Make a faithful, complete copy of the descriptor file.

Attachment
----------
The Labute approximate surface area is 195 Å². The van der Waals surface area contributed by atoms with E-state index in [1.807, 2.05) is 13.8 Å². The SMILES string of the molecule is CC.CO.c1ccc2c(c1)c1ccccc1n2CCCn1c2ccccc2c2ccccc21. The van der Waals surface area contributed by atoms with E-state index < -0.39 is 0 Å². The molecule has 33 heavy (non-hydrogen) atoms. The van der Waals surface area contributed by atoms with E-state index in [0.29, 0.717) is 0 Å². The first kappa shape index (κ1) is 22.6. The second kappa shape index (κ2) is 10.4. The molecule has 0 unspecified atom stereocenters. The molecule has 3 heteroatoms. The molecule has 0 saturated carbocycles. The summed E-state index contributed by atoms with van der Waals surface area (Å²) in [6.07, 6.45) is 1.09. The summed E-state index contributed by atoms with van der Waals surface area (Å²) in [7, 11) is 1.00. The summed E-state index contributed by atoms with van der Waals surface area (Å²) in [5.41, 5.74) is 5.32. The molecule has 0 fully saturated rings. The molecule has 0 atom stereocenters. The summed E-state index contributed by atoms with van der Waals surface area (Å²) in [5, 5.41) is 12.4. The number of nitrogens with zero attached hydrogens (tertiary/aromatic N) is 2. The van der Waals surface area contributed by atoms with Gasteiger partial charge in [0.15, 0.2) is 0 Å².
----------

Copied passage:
The Labute approximate surface area is 195 Å². The van der Waals surface area contributed by atoms with E-state index in [1.807, 2.05) is 13.8 Å². The SMILES string of the molecule is CC.CO.c1ccc2c(c1)c1ccccc1n2CCCn1c2ccccc2c2ccccc21. The van der Waals surface area contributed by atoms with E-state index < -0.39 is 0 Å². The molecule has 33 heavy (non-hydrogen) atoms. The van der Waals surface area contributed by atoms with E-state index in [0.29, 0.717) is 0 Å². The first kappa shape index (κ1) is 22.6. The second kappa shape index (κ2) is 10.4. The molecule has 0 unspecified atom stereocenters. The molecule has 3 heteroatoms. The molecule has 0 saturated carbocycles. The summed E-state index contributed by atoms with van der Waals surface area (Å²) in [6.07, 6.45) is 1.09. The summed E-state index contributed by atoms with van der Waals surface area (Å²) in [7, 11) is 1.00. The summed E-state index contributed by atoms with van der Waals surface area (Å²) in [5.41, 5.74) is 5.32. The molecule has 0 fully saturated rings. The molecule has 0 atom stereocenters. The summed E-state index contributed by atoms with van der Waals surface area (Å²) in [5, 5.41) is 12.4. The number of nitrogens with zero attached hydrogens (tertiary/aromatic N) is 2. The van der Waals surface area contributed by atoms with Gasteiger partial charge in [0.15, 0.2) is 0 Å².